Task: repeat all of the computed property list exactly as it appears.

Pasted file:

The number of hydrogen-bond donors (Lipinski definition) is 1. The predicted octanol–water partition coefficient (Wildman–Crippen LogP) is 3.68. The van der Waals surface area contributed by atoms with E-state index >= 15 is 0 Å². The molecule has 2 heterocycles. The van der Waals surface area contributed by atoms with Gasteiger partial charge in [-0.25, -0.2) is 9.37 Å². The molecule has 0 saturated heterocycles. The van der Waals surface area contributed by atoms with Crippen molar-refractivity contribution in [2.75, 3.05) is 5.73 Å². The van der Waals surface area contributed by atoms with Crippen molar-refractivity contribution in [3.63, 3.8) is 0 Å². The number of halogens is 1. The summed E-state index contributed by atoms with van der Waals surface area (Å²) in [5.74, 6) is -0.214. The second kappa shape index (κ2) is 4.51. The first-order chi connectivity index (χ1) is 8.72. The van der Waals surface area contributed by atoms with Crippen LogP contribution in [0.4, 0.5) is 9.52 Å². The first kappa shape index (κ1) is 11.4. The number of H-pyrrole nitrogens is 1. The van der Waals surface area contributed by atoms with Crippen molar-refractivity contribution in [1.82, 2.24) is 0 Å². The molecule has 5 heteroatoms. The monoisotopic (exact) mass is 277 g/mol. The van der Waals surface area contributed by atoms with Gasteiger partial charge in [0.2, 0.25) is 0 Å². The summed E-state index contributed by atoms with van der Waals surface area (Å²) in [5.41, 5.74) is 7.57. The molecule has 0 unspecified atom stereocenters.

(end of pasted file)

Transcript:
The number of hydrogen-bond donors (Lipinski definition) is 1. The predicted octanol–water partition coefficient (Wildman–Crippen LogP) is 3.68. The van der Waals surface area contributed by atoms with E-state index >= 15 is 0 Å². The molecule has 2 heterocycles. The van der Waals surface area contributed by atoms with Gasteiger partial charge in [-0.25, -0.2) is 9.37 Å². The molecule has 0 saturated heterocycles. The van der Waals surface area contributed by atoms with Crippen molar-refractivity contribution in [2.75, 3.05) is 5.73 Å². The van der Waals surface area contributed by atoms with Crippen molar-refractivity contribution in [3.63, 3.8) is 0 Å². The number of halogens is 1. The summed E-state index contributed by atoms with van der Waals surface area (Å²) in [5.74, 6) is -0.214. The second kappa shape index (κ2) is 4.51. The first-order chi connectivity index (χ1) is 8.72. The van der Waals surface area contributed by atoms with Crippen LogP contribution in [0.4, 0.5) is 9.52 Å². The first kappa shape index (κ1) is 11.4. The number of H-pyrrole nitrogens is 1. The van der Waals surface area contributed by atoms with Crippen molar-refractivity contribution in [1.82, 2.24) is 0 Å². The molecule has 5 heteroatoms. The monoisotopic (exact) mass is 277 g/mol. The van der Waals surface area contributed by atoms with Gasteiger partial charge in [0.2, 0.25) is 0 Å². The summed E-state index contributed by atoms with van der Waals surface area (Å²) in [5.41, 5.74) is 7.57. The molecule has 0 unspecified atom stereocenters.